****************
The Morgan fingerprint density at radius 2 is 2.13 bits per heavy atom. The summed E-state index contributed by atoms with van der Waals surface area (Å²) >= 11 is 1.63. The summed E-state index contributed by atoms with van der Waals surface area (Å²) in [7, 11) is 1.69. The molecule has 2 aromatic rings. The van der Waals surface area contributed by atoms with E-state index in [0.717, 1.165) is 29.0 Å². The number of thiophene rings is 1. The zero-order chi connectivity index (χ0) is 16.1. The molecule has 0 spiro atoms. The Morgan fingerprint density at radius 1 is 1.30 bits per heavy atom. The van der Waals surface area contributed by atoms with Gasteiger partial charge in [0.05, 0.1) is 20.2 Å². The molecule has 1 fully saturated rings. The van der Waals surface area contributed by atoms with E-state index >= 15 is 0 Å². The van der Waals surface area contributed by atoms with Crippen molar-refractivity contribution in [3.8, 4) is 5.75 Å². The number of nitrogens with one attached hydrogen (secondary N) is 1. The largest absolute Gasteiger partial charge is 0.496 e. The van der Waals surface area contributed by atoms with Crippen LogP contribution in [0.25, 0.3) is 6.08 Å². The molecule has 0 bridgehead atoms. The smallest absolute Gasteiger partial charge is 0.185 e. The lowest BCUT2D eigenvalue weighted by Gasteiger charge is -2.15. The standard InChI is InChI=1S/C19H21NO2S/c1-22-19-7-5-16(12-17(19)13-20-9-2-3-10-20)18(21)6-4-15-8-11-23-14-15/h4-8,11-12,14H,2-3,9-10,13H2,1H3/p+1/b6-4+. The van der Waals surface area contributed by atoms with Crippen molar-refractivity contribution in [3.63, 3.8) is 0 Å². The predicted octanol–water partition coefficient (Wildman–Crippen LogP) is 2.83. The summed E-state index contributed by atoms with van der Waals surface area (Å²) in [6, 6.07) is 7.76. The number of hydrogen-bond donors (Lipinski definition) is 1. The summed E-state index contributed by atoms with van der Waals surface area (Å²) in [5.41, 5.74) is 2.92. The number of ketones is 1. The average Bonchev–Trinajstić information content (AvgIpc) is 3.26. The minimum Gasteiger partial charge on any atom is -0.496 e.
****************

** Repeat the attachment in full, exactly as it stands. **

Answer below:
The Morgan fingerprint density at radius 2 is 2.13 bits per heavy atom. The summed E-state index contributed by atoms with van der Waals surface area (Å²) >= 11 is 1.63. The summed E-state index contributed by atoms with van der Waals surface area (Å²) in [7, 11) is 1.69. The molecule has 2 aromatic rings. The van der Waals surface area contributed by atoms with E-state index in [0.717, 1.165) is 29.0 Å². The number of thiophene rings is 1. The zero-order chi connectivity index (χ0) is 16.1. The molecule has 0 spiro atoms. The Morgan fingerprint density at radius 1 is 1.30 bits per heavy atom. The van der Waals surface area contributed by atoms with Gasteiger partial charge in [0.05, 0.1) is 20.2 Å². The molecule has 1 fully saturated rings. The van der Waals surface area contributed by atoms with E-state index >= 15 is 0 Å². The van der Waals surface area contributed by atoms with Crippen molar-refractivity contribution in [3.8, 4) is 5.75 Å². The number of nitrogens with one attached hydrogen (secondary N) is 1. The largest absolute Gasteiger partial charge is 0.496 e. The van der Waals surface area contributed by atoms with Crippen LogP contribution in [0.25, 0.3) is 6.08 Å². The molecule has 0 bridgehead atoms. The smallest absolute Gasteiger partial charge is 0.185 e. The lowest BCUT2D eigenvalue weighted by Gasteiger charge is -2.15. The standard InChI is InChI=1S/C19H21NO2S/c1-22-19-7-5-16(12-17(19)13-20-9-2-3-10-20)18(21)6-4-15-8-11-23-14-15/h4-8,11-12,14H,2-3,9-10,13H2,1H3/p+1/b6-4+. The van der Waals surface area contributed by atoms with Crippen molar-refractivity contribution in [3.63, 3.8) is 0 Å². The predicted octanol–water partition coefficient (Wildman–Crippen LogP) is 2.83. The summed E-state index contributed by atoms with van der Waals surface area (Å²) in [6, 6.07) is 7.76. The number of hydrogen-bond donors (Lipinski definition) is 1. The summed E-state index contributed by atoms with van der Waals surface area (Å²) in [5.41, 5.74) is 2.92. The number of ketones is 1. The average Bonchev–Trinajstić information content (AvgIpc) is 3.26. The minimum Gasteiger partial charge on any atom is -0.496 e.